At a time like this, Apple is a rock of common sense, sobriety, dignified engineering supremacy, prudent financial and supply chain management, effective marketing, and customer-oriented retailing. It’s a traditional business that does most things well, demands a high price for it, and receives that high price. With Apple, what you see is largely what you get, and when it’s not, the company will not just apologize but offer a fix.

While I think Leonid Bershidsky is overblowing the “boring maturity” angle here, there’s a valid point to be made. #Apple is taking its role of being a primary purveyor of computing devices and online services seriously, and is doing its utmost to design products that provide top-of-the-line performance, usability, security, and #privacy — which is what users actually want. So much of what many other tech companies put their efforts into is not what users want…it’s what those companies and their investors want. It’s definitely time we as consumers stopped accepting whatever it is that Silicon Valley hands to us, and maintain a more critical eye towards whatever the Next Big Thing is that somebody’s peddling.

Jared White

I’m recovering from a weeklong trip out of state, so it took me by surprise that #Apple just released its Q2 financial results. Not a whole lot of noteworthy items, but I was very glad to see that the iPad segment is doing quite well. Incremental growth in both units and revenue show that Apple’s bifurcated strategy of issuing low-cost iPads for the masses plus high-end iPad Pros for power users has been very successful. I think at this point we can safely put all “iPad is doomed” fears to rest.

Jared White

A lot of people are commenting on recent statements made by #Apple CEO Tim Cook about the future of its two major platforms. I’ll be honest with you—I don’t think Cook is saying anything here that we don’t already know. While it’s a popular point of speculation that somehow #iOS and #macOS are going to be “merged” and eventually we’ll all just be using a unified range of Apple computers/devices from phones to large desktops, the fact is that nothing Apple is currently doing that we can directly observe and report on is trending in that direction.

I do think that once #WWDC rolls around again this June, we’ll hear a lot about new tools and techniques that make it easier to develop cross-platform apps that run on both iOS and macOS without a lot of fuss. But that doesn’t mean the environments are merging. It just means the developer story is being simplified. And that excites me because if more iOS developers can easily port their most popular apps over to the Mac platform, that’s a big win for everybody.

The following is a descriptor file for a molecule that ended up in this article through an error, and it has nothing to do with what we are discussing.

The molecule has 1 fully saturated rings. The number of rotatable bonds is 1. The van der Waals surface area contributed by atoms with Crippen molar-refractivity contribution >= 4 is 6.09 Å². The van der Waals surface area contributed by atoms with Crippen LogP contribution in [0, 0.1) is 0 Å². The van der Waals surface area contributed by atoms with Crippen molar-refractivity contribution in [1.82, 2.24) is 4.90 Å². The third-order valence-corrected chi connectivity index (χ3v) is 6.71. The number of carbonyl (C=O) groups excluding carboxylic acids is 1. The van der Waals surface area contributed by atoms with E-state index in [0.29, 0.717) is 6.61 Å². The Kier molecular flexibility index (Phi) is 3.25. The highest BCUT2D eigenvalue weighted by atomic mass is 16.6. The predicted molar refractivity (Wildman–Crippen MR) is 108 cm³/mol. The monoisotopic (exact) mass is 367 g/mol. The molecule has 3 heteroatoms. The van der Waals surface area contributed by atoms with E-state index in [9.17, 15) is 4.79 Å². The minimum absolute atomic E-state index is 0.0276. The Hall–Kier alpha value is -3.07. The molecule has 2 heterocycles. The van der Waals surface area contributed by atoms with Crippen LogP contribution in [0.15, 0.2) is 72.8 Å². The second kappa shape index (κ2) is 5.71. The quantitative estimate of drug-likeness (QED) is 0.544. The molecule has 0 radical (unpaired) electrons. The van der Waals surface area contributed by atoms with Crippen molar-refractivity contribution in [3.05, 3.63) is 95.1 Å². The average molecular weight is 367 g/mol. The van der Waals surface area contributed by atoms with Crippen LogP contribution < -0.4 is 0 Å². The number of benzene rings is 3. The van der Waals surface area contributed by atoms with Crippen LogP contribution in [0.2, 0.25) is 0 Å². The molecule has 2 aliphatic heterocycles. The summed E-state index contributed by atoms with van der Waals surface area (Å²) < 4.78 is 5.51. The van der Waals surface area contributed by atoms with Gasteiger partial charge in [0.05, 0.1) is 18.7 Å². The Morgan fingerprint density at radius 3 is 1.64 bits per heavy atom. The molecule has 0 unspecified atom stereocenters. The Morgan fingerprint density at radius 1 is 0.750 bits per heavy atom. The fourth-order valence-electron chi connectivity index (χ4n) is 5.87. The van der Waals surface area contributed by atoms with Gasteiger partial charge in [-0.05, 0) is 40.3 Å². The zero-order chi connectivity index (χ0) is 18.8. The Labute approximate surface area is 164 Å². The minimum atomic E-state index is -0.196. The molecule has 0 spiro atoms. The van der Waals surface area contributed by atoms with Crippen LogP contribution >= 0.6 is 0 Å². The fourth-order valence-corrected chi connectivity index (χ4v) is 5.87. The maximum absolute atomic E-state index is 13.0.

Jared White

(PRODUCT)RED Edition of iPhone 8 and 8 Plus

Cupertino, California — Apple today announced iPhone 8 and iPhone 8 Plus (PRODUCT)RED Special Edition, the new generation of iPhone in a stunning red finish. Both phones sport a beautiful glass enclosure, now in red, with a matching aluminum band and a sleek black front. The special edition (PRODUCT)RED iPhone will be available to order online in select countries and regions tomorrow and in stores beginning Friday, April 13.

iPhone 8 Plus RED

I’m still a huge fan of the iPhone 7/8 form factor, and oh wow that looks incredible. Remember how the previous RED edition fronts were white, and what everyone was actually drooling over were some mockups floating around that had a black front instead? I’m so glad #Apple listened to that feedback. As cool as the iPhone X is, this in my opinion is the most stunning #iPhone they’ve ever made.

Jared White

Quiet By Design: Naomi Campbell Interviews Jony Ive

The difficult thing with being a designer is that it isn’t something you just do in the studio. If you walk around with your eyes open and truly see, and think about what you see, then you’re constantly wondering, “Why is that like this? Why could it not be like that?” Or, “That’s fantastic, that’s interesting.” I don’t know if “working” is the most accurate description, but the very way you engage in the world is atypical. That feels like designing.

I always appreciate hearing Jony Ive’s viewpoint when it comes to his craft and the “fragile” nature of ideas during the design process. It’s hard to remember now in the year 2018 that, a mere twenty years ago, the notion that computers could be both beautiful as well as functional was laughable. #Apple may have been the company that changed everything, and Steve Jobs may have been the captain of the ship, but that ship wouldn’t have even gotten out of the harbor without Ive’s keen design insights.